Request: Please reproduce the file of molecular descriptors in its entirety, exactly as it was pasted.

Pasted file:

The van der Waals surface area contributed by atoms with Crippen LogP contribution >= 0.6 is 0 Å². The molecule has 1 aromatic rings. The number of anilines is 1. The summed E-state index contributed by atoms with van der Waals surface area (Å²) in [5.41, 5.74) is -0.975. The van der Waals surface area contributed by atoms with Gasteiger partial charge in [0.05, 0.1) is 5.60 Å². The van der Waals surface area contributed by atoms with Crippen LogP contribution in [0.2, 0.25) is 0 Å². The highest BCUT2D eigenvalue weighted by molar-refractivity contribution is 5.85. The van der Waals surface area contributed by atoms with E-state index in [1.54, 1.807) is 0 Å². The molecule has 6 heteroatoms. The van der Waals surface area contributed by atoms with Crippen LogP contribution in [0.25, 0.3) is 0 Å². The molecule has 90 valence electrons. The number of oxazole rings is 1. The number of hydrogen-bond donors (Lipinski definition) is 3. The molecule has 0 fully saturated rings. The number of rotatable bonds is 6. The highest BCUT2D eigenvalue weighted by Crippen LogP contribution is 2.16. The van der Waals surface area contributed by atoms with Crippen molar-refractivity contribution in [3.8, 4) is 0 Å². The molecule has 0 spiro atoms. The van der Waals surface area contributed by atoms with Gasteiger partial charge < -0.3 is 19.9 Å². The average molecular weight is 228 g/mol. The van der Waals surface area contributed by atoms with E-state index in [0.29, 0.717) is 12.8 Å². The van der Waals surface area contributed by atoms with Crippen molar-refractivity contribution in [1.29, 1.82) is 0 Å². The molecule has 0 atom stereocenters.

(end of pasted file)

The van der Waals surface area contributed by atoms with Crippen LogP contribution >= 0.6 is 0 Å². The molecule has 1 aromatic rings. The number of anilines is 1. The summed E-state index contributed by atoms with van der Waals surface area (Å²) in [5.41, 5.74) is -0.975. The van der Waals surface area contributed by atoms with Gasteiger partial charge in [0.05, 0.1) is 5.60 Å². The van der Waals surface area contributed by atoms with Crippen LogP contribution in [0.2, 0.25) is 0 Å². The highest BCUT2D eigenvalue weighted by molar-refractivity contribution is 5.85. The van der Waals surface area contributed by atoms with E-state index in [1.54, 1.807) is 0 Å². The molecule has 6 heteroatoms. The van der Waals surface area contributed by atoms with Crippen LogP contribution in [0.25, 0.3) is 0 Å². The molecule has 90 valence electrons. The number of oxazole rings is 1. The number of hydrogen-bond donors (Lipinski definition) is 3. The molecule has 0 fully saturated rings. The number of rotatable bonds is 6. The highest BCUT2D eigenvalue weighted by Crippen LogP contribution is 2.16. The van der Waals surface area contributed by atoms with Crippen molar-refractivity contribution in [3.8, 4) is 0 Å². The molecule has 0 spiro atoms. The van der Waals surface area contributed by atoms with Gasteiger partial charge < -0.3 is 19.9 Å². The average molecular weight is 228 g/mol. The van der Waals surface area contributed by atoms with E-state index in [0.29, 0.717) is 12.8 Å². The van der Waals surface area contributed by atoms with Crippen molar-refractivity contribution in [1.29, 1.82) is 0 Å². The molecule has 0 atom stereocenters.